Investor-state arbitration enables foreign investors to bring claims against the host state, with respect to matters pertaining to domestic administrative law, regulatory functions or contractual breaches in the form of investment treaty violations. An investor can avail itself of different settlement avenues offered by the investment treaty. One such avenue is the ‘International Centre for Settlement of Investment Disputes’ (ICSID). The ICSID Convention entered into force on the 14th of October 1996 and has been ratified by 154 countries till date and had administered 728 cases till June 30th 2019 which is a testament to its popularity in settlement of international investment disputes. India being one of the fastest growing economies of the world or any developing economy for that matter, has to sustain its growth by infusing foreign capital and in furtherance of that India has ratified 76 BIT’s till date. India, however, is not a signatory to the ICSID Convention. The claims pursued against India can therefore be arbitrated through the ICSID additional facility rules, UNCITRAL rules or ad hoc arbitrations. This article aims to analyse the Indian Model BIT along with the relevant ICSID provisions to provide an insight to various advantages that India could derive by being a signatory to the ICSID Convention.
Mediation in the Israel-Palestine Conflict by Gunjan Shrivastav & Jay Bhaskar Sharma
Jerusalem has been fought over for centuries by its inhabitants, as well as by various invaders. It is a sacred site to Judaism, Islam and Christianity. On May 14, 2018, the United States opened its new embassy in Jerusalem, recognising it as the capital of Israel. This has led to further stalling of the long due peace process between the two rivals, Israel and Palestine. This article describes the conflict between the two states and analyses the role of US as a mediator in resolving the dispute.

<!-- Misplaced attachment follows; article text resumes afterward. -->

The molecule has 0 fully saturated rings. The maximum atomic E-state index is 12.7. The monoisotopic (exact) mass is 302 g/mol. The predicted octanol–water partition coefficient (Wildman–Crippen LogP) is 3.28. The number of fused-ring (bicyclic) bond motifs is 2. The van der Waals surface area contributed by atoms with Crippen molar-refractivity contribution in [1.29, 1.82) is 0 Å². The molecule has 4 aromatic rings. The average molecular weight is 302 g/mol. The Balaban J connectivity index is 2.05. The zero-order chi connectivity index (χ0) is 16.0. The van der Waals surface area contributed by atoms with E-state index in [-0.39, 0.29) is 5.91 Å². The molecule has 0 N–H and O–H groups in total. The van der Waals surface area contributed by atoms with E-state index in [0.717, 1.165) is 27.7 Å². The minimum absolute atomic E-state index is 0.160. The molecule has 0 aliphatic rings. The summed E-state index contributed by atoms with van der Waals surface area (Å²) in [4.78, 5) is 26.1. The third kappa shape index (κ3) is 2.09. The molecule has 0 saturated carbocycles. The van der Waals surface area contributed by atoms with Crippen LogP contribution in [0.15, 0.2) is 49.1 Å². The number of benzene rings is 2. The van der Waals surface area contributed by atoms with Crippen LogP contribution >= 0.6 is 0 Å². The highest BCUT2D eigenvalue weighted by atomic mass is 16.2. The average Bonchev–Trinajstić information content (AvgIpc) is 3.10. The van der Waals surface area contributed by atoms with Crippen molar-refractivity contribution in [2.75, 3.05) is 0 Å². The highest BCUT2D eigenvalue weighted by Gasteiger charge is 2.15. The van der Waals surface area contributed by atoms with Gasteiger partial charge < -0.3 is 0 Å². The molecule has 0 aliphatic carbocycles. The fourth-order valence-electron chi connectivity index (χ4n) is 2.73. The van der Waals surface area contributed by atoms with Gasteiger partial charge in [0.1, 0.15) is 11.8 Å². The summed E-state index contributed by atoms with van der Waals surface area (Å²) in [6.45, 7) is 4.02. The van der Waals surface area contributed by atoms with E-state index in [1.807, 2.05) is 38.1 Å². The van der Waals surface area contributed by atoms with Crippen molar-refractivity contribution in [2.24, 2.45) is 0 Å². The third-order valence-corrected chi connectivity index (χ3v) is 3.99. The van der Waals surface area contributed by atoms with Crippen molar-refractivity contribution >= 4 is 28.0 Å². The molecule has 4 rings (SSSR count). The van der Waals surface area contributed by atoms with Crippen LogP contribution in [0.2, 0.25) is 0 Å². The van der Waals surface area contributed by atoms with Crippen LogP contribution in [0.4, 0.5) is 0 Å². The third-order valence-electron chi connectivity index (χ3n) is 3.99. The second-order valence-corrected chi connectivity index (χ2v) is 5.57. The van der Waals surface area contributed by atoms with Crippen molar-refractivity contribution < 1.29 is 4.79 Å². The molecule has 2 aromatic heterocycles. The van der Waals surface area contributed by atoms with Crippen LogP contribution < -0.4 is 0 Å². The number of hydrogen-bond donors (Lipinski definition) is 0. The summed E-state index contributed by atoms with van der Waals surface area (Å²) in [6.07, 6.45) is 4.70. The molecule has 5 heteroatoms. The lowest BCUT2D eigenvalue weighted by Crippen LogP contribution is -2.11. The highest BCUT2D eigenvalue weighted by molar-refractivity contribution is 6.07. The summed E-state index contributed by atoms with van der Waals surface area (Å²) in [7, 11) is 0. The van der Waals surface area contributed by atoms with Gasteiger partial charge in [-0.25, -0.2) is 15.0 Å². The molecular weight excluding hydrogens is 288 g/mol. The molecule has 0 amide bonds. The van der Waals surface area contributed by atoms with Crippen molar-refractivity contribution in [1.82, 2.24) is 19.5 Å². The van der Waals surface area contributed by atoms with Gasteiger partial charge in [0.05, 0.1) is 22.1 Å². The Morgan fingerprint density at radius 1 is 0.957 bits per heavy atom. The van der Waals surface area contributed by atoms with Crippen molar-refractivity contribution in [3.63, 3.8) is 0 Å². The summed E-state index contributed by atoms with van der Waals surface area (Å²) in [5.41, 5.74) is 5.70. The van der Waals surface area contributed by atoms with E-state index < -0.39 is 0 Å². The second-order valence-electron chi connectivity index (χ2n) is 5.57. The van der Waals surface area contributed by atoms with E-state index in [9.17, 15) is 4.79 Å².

Effect of Commencement of Insolvency on Arbitral Proceedings by Srishti Pandey
Insolvency law has the propensity to interfere with arbitration. This propensity emanates from the fundamental principle behind insolvency laws which includes inter alia, the equality of creditors and the centralization of claims. During the pendency of a Corporate Insolvency Resolution Process, there is a high degree of state control and mandatory and procedural law provisions which come into play and affect the assets of the party and the rights of the creditors and the trustee of the insolvent estate. The policy objective of ‘asset value maximization’ on which this law is based, focuses on keeping the corporate debtor as a ‘going concern’ and it is for achieving this purpose the insolvency law often interferes with other laws.
Arbitration derives its sanctity from the consent of the parties. In the words of the Supreme Court of Texas “consent is the first principle of Arbitration”. International and national laws emphasise the need of consent as a pre-condition to arbitration. Commercial transactions in today’s world are often multi-layered and hugely complicated and spread across various jurisdictions. This results in the involvement of a number of intermediary parties in the transaction. Often times such intermediary parties do not have an arbitration clause or a separate arbitration agreement. Commercial Completion of such transactions does not come without its fair share of challenges and disputes. Such disputes are often brought before dispute resolution forums, which are then endowed with the task of balancing the interests of the stakeholders.
Is There a Future for the Arbitrability of Trusts in India? by Siddhant Ahuja
Trusts have evolved drastically, being put to manifold uses ranging from charity to estate planning. However, they are commonly used as commercial vehicles in the form of private investment mechanisms. As with any other field, disputes of a wide-ranging nature have, and continue to develop to trusts. Allowing for the possibility of such dispute, the Indian Trust Act, 1882, provides the opportunity for all parties involved in the trust to resort to civil courts. However, the Act in no way provides exclusive jurisdiction solely to public fora, i.e., Courts, paving the way for the arbitration of trust disputes in India.